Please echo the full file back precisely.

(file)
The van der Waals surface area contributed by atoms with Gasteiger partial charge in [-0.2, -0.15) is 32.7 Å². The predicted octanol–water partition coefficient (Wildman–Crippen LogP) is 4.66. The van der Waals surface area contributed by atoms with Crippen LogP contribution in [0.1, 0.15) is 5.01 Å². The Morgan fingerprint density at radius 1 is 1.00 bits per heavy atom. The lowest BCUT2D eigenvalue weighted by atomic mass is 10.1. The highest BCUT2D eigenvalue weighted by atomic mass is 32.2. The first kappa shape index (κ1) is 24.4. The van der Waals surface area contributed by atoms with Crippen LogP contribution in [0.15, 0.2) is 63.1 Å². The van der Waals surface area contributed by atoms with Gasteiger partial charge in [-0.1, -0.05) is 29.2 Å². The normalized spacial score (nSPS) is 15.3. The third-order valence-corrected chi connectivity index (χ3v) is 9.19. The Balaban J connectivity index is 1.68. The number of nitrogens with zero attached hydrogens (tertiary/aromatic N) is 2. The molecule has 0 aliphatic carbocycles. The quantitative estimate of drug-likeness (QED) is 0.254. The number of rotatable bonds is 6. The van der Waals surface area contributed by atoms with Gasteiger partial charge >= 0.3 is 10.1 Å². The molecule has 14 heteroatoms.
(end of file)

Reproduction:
The van der Waals surface area contributed by atoms with Gasteiger partial charge in [-0.2, -0.15) is 32.7 Å². The predicted octanol–water partition coefficient (Wildman–Crippen LogP) is 4.66. The van der Waals surface area contributed by atoms with Crippen LogP contribution in [0.1, 0.15) is 5.01 Å². The Morgan fingerprint density at radius 1 is 1.00 bits per heavy atom. The lowest BCUT2D eigenvalue weighted by atomic mass is 10.1. The highest BCUT2D eigenvalue weighted by atomic mass is 32.2. The first kappa shape index (κ1) is 24.4. The van der Waals surface area contributed by atoms with Crippen LogP contribution in [0.15, 0.2) is 63.1 Å². The van der Waals surface area contributed by atoms with Gasteiger partial charge in [-0.1, -0.05) is 29.2 Å². The normalized spacial score (nSPS) is 15.3. The third-order valence-corrected chi connectivity index (χ3v) is 9.19. The Balaban J connectivity index is 1.68. The number of nitrogens with zero attached hydrogens (tertiary/aromatic N) is 2. The molecule has 0 aliphatic carbocycles. The quantitative estimate of drug-likeness (QED) is 0.254. The number of rotatable bonds is 6. The van der Waals surface area contributed by atoms with Gasteiger partial charge >= 0.3 is 10.1 Å². The molecule has 14 heteroatoms.